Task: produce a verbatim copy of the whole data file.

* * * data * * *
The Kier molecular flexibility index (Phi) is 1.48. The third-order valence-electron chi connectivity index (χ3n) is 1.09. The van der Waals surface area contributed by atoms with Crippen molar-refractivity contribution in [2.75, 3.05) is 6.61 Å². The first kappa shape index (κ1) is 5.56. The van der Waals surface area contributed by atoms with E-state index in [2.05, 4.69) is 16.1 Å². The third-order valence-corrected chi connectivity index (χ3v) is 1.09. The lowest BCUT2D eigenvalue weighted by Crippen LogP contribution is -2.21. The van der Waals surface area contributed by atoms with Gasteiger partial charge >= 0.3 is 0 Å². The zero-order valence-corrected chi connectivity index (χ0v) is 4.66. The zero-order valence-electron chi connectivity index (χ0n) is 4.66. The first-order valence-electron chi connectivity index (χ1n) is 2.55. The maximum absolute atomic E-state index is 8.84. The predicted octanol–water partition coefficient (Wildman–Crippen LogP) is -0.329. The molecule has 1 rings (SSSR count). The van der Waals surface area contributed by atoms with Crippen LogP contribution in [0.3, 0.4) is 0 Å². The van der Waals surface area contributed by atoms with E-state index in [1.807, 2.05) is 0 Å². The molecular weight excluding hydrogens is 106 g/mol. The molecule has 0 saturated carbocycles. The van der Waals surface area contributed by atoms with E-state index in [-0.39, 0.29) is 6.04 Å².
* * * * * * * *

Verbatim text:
The Kier molecular flexibility index (Phi) is 1.48. The third-order valence-electron chi connectivity index (χ3n) is 1.09. The van der Waals surface area contributed by atoms with Crippen molar-refractivity contribution in [2.75, 3.05) is 6.61 Å². The first kappa shape index (κ1) is 5.56. The van der Waals surface area contributed by atoms with E-state index in [2.05, 4.69) is 16.1 Å². The third-order valence-corrected chi connectivity index (χ3v) is 1.09. The lowest BCUT2D eigenvalue weighted by Crippen LogP contribution is -2.21. The van der Waals surface area contributed by atoms with Gasteiger partial charge >= 0.3 is 0 Å². The zero-order valence-corrected chi connectivity index (χ0v) is 4.66. The zero-order valence-electron chi connectivity index (χ0n) is 4.66. The first-order valence-electron chi connectivity index (χ1n) is 2.55. The maximum absolute atomic E-state index is 8.84. The predicted octanol–water partition coefficient (Wildman–Crippen LogP) is -0.329. The molecule has 1 rings (SSSR count). The van der Waals surface area contributed by atoms with Crippen LogP contribution in [0.3, 0.4) is 0 Å². The van der Waals surface area contributed by atoms with E-state index in [1.807, 2.05) is 0 Å². The molecular weight excluding hydrogens is 106 g/mol. The molecule has 0 saturated carbocycles. The van der Waals surface area contributed by atoms with E-state index in [-0.39, 0.29) is 6.04 Å².